Has him concerned
Can we give homes to these fowls?

Connie in nearby Colorado
Had a sunny interlude with a Junco.
While it bathed in the sun
She had so much fun
That she has written all about it!

Up at the Idaho Bird Observatory,
Rob tells this story.
Hawk trapping -
netting and banding
attracted to lures.
And then came the Peregrine
In a stoop, dive-bombing,
Putting a jetplane to shame!

The Peregrine was also spied in Arctic bay
By Clare on a snow day.
The latter definitely not craven.

Ravens, though common in the concrete jungles of Mumbai,
Is not among Sunita’s favourites which fly.
She prefers Oriole and Weaver
Bulbul and Flycatcher
And even that thieving parakeet is better!

Amila, these days is making excuses.
The dSLR that he uses
Is attracted to dragonflies and spiders
Butterflies and grasshoppers.
Between Macros and Skywatches
Frogs and such obsessions,
There is no digiscoping,
And acute paucity of birding!

But Nate loves his mudflats, shorebirds and digiscoping.
On the shores of Jordan lake in NC, he was hoping
to sight a Ruff.
But though the going was not tough,
the American Golden Plover was real enough!

Rooster Sunny was not amused
To see a Sharp Shinned Hawk peruse
Summer Foovay’s chicken and hens
Early one morning, out in the pen.

Down in Bukit Tinggi in Malaysia
A cicada of the genus Dundubia,
BESG found, clamped in the bill of a Trogon.
It sucked on the plant sap
and urinated from the back
before ending up as bird food and a goner.

Science on Tap has two book reviews
And here I am giving you a clue.
Alex and Wesley evoke many smiles and tears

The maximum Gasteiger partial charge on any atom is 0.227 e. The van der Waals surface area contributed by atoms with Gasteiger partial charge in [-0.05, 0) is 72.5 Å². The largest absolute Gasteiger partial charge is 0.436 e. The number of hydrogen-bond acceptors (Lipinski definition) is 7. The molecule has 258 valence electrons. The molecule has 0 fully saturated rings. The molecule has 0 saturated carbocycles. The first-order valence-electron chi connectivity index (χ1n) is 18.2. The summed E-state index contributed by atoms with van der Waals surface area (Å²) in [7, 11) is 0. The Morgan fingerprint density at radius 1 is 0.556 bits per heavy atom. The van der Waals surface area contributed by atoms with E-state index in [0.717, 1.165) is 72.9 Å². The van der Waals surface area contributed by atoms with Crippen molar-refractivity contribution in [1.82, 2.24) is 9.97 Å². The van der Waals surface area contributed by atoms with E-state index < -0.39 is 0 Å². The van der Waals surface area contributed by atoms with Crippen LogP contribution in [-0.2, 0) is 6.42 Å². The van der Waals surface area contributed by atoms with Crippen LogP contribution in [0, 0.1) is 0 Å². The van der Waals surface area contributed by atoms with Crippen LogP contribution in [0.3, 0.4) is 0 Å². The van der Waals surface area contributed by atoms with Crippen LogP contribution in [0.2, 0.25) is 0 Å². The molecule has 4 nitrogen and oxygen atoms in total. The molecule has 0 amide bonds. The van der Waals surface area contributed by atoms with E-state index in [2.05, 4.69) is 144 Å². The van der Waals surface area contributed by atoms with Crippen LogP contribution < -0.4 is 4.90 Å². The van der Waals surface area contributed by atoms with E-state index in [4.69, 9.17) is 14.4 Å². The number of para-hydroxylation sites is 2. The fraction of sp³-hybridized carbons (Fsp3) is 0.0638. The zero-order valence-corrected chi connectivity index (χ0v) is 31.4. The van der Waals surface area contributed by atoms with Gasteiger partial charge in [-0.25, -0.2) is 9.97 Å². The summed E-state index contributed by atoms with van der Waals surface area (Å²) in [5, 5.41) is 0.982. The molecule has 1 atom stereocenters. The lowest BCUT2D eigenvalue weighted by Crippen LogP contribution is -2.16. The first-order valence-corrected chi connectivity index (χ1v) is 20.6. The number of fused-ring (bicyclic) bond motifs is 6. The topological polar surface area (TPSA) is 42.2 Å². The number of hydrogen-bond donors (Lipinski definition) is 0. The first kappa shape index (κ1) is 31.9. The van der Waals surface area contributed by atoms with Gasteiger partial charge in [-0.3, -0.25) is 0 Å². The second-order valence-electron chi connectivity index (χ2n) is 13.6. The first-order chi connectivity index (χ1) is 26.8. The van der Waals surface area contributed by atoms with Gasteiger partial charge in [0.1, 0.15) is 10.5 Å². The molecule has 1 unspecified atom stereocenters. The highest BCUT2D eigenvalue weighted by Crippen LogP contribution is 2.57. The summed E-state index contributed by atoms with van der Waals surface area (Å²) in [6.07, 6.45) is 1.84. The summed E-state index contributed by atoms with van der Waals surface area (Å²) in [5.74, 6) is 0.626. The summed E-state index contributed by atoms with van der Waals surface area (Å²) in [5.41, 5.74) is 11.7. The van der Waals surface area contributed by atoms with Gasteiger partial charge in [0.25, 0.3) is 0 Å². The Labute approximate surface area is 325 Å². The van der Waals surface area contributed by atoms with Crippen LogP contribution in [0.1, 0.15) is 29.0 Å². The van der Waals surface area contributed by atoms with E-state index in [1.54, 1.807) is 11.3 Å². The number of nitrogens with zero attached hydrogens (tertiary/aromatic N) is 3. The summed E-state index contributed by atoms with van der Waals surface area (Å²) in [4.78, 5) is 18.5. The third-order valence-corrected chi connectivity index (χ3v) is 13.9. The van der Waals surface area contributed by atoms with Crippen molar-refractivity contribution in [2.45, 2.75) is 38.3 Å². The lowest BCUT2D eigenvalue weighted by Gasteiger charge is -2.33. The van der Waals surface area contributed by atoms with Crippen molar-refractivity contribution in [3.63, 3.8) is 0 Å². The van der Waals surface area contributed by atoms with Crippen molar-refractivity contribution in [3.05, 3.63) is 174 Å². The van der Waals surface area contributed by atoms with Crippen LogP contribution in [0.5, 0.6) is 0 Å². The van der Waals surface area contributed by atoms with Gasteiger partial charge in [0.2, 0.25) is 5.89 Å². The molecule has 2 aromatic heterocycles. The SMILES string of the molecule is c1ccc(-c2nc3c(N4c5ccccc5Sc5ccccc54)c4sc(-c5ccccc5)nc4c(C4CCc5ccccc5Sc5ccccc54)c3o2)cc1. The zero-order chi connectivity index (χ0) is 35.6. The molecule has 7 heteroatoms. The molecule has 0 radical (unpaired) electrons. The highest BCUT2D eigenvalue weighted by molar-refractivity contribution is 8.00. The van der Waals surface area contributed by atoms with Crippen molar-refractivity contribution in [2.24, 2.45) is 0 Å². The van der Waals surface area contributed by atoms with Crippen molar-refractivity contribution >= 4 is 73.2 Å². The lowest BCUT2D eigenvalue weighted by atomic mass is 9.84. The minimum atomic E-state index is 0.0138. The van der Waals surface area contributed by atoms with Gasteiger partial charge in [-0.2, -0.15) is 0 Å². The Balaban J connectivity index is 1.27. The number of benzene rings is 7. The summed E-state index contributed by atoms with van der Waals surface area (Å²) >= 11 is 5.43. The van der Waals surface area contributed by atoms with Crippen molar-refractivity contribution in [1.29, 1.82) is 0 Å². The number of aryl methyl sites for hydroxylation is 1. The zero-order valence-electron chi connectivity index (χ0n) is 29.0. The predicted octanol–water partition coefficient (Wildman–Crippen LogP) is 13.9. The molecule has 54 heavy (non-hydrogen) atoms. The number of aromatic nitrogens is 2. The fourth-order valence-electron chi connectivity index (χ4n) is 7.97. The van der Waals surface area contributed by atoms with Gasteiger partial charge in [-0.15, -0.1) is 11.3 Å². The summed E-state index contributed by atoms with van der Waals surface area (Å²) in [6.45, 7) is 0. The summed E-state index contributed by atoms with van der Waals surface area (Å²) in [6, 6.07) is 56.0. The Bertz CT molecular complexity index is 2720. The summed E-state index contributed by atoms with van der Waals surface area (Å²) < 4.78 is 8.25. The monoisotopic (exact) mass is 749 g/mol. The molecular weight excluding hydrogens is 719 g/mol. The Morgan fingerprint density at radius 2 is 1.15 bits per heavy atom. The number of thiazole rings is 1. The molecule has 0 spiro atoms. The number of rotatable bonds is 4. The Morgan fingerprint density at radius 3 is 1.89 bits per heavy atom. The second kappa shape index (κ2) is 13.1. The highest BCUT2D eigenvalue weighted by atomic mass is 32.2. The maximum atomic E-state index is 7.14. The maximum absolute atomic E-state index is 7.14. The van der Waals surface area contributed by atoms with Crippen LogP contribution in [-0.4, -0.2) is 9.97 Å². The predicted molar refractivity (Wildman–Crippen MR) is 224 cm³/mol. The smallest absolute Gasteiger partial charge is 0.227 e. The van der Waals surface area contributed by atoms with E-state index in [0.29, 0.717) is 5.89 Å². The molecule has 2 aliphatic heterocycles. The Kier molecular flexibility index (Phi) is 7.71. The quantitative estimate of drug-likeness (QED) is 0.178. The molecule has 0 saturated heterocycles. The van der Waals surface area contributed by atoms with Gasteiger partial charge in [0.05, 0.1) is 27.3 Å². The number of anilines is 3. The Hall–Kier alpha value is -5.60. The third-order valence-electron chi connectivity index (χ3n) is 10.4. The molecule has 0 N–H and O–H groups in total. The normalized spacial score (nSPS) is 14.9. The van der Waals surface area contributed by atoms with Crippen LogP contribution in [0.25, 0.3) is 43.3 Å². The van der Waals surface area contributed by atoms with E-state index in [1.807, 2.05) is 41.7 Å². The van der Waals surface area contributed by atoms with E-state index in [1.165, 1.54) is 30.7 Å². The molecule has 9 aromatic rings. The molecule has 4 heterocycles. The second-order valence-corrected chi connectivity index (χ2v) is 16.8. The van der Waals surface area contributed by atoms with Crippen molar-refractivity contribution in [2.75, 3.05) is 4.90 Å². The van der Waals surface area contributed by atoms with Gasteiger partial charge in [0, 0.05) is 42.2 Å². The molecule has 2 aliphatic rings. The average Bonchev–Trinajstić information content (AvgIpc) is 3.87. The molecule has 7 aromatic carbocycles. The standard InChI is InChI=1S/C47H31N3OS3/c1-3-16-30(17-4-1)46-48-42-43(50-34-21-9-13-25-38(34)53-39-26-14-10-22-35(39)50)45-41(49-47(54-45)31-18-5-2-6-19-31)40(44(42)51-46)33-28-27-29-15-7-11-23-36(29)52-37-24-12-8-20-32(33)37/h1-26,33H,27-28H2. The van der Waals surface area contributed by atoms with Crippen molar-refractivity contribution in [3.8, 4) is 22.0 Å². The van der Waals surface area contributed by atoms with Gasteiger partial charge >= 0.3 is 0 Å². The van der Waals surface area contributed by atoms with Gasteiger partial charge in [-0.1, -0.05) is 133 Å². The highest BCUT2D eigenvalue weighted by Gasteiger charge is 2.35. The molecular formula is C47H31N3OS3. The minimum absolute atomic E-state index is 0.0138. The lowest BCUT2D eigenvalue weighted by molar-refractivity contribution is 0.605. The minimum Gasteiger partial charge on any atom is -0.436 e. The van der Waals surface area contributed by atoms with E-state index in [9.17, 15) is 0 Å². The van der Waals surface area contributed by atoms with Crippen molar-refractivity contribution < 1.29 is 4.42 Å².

The parrot and owl, such lovely creatures.

Duncan went to Peach Flat Phoenix
To see if Latham’s Snipe he could fix.
There was a first sighting of the season,
But to visit, an even better reason
Were the Flame Robins, spectacular in pics.

Jo at J M Oudesluys
Sketches all the birdies
This time its Ovenbirds she spied
And drew, as her they eyed.

At Potter County, the grosbeaks blushed
Chickadees roamed
and the yellow rumped was actually a Cape May Warbler!
And Mike was amply rewarded
as Ruffed Grouse his path crossed,
and a hen allowed him to photograph her!

Felled by disease and diclofenac.
More scavengers we need
And for this I do plead
Lets rehabilitate
Before its too late.

Liza Lee Miller at Egret's Nest
also wishes these scavengers all the best.
So please drop by and see.

And so I round-up my verse
Which I hope was better, not worse!
And see you next time
In a different clime
At Foovay's Cauldron, a blog so diverse!

IATB 110 to be hosted by Summer Foovay at Foovay's Cauldron on October 1st 2009. Come join the celebrations!

{All Photos are from the respective blogs..}

Sunday, September 6, 2009

A belated salute to the vulture

Sept 5th was Vulture Awareness Day, worldwide. I missed that date, but better late than never.

My previous posts on the vulture highlighted the crisis that this scavenger species face in India. A depressing situation to say the least. And to think that at one point in time not so long ago, there were plenty of them even in the cities!

Egyptian vulture seen at Bharatpur - Photo by Carthic
Egyptian vulture seen at Bharatpur - Photo by Carthic
Egyptian vulture seen at Bharatpur - Photo by Sripad

Why the worry, they are just scavengers aren't they?

Well yes, of the most efficient type. They feed on dead carcasses, and rid us of carrion and rotting meat. Their stomachs have some kind of special chemicals that do not make them sick when they feed on putrid meat.

Just imagine, if our garbage collectors did not visit even for a couple of days. Now that's the situation - piles of uneaten, rotting meat, spread of disease and the growth of feral dogs and rabies.

The BNHS (Bombay Natural History Society) gives the whole background and status of vultures in India and Vulture Rescue works throughout Asia to help this species.

An Action Plan for Vulture Conservation was announced by the Central Government in 2006. Captive breeding centres in some zoos, Non-diclofenac carcasses in special feeding sites, are being attempted along with the ban on diclofenac.

There's been some success reported in the captive breeding programmes.

The Reconciliation Ecology blog has a nicely written opinion piece on the success of the condor programme in the US, and what lessons we in India can lean from this.

I only hope that these pictures I have posted of vultures are not my last sighting of them.